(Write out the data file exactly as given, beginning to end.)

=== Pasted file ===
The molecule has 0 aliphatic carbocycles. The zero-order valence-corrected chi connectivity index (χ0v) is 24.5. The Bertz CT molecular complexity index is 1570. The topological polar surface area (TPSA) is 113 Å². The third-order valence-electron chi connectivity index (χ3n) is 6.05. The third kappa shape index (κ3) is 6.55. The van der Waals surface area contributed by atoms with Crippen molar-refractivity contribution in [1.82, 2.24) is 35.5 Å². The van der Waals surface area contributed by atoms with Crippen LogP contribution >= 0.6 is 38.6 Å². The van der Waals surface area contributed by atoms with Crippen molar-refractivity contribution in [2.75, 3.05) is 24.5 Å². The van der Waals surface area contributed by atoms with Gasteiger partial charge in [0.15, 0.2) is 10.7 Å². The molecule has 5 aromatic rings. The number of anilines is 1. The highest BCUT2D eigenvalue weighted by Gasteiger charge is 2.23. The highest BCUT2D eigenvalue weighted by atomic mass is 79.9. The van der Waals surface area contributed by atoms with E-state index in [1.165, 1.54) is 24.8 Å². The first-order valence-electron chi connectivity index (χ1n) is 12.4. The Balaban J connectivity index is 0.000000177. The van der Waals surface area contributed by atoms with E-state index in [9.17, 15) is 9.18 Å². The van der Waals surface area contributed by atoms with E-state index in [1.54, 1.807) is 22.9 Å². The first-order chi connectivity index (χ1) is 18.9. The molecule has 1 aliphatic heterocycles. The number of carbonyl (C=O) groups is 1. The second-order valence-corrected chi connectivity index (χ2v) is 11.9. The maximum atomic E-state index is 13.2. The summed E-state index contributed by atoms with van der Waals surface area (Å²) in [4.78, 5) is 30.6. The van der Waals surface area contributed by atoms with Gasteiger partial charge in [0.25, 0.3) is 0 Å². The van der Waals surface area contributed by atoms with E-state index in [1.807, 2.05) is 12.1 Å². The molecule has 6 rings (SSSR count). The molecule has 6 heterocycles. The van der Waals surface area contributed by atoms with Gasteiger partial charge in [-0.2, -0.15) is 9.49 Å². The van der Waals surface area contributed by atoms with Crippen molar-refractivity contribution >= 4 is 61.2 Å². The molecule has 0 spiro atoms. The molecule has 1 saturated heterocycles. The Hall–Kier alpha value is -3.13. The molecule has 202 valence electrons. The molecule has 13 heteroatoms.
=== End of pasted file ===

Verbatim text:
The molecule has 0 aliphatic carbocycles. The zero-order valence-corrected chi connectivity index (χ0v) is 24.5. The Bertz CT molecular complexity index is 1570. The topological polar surface area (TPSA) is 113 Å². The third-order valence-electron chi connectivity index (χ3n) is 6.05. The third kappa shape index (κ3) is 6.55. The van der Waals surface area contributed by atoms with Crippen molar-refractivity contribution in [1.82, 2.24) is 35.5 Å². The van der Waals surface area contributed by atoms with Crippen LogP contribution >= 0.6 is 38.6 Å². The van der Waals surface area contributed by atoms with Crippen molar-refractivity contribution in [2.75, 3.05) is 24.5 Å². The van der Waals surface area contributed by atoms with Gasteiger partial charge in [0.15, 0.2) is 10.7 Å². The molecule has 5 aromatic rings. The number of anilines is 1. The highest BCUT2D eigenvalue weighted by Gasteiger charge is 2.23. The highest BCUT2D eigenvalue weighted by atomic mass is 79.9. The van der Waals surface area contributed by atoms with E-state index in [1.165, 1.54) is 24.8 Å². The first-order valence-electron chi connectivity index (χ1n) is 12.4. The Balaban J connectivity index is 0.000000177. The van der Waals surface area contributed by atoms with E-state index in [9.17, 15) is 9.18 Å². The van der Waals surface area contributed by atoms with E-state index in [1.54, 1.807) is 22.9 Å². The first-order chi connectivity index (χ1) is 18.9. The molecule has 1 aliphatic heterocycles. The number of carbonyl (C=O) groups is 1. The second-order valence-corrected chi connectivity index (χ2v) is 11.9. The maximum atomic E-state index is 13.2. The summed E-state index contributed by atoms with van der Waals surface area (Å²) in [4.78, 5) is 30.6. The van der Waals surface area contributed by atoms with Gasteiger partial charge in [0.25, 0.3) is 0 Å². The van der Waals surface area contributed by atoms with E-state index in [1.807, 2.05) is 12.1 Å². The molecule has 6 rings (SSSR count). The molecule has 6 heterocycles. The van der Waals surface area contributed by atoms with Gasteiger partial charge in [-0.2, -0.15) is 9.49 Å². The van der Waals surface area contributed by atoms with Crippen molar-refractivity contribution >= 4 is 61.2 Å². The molecule has 0 spiro atoms. The molecule has 1 saturated heterocycles. The Hall–Kier alpha value is -3.13. The molecule has 202 valence electrons. The molecule has 13 heteroatoms.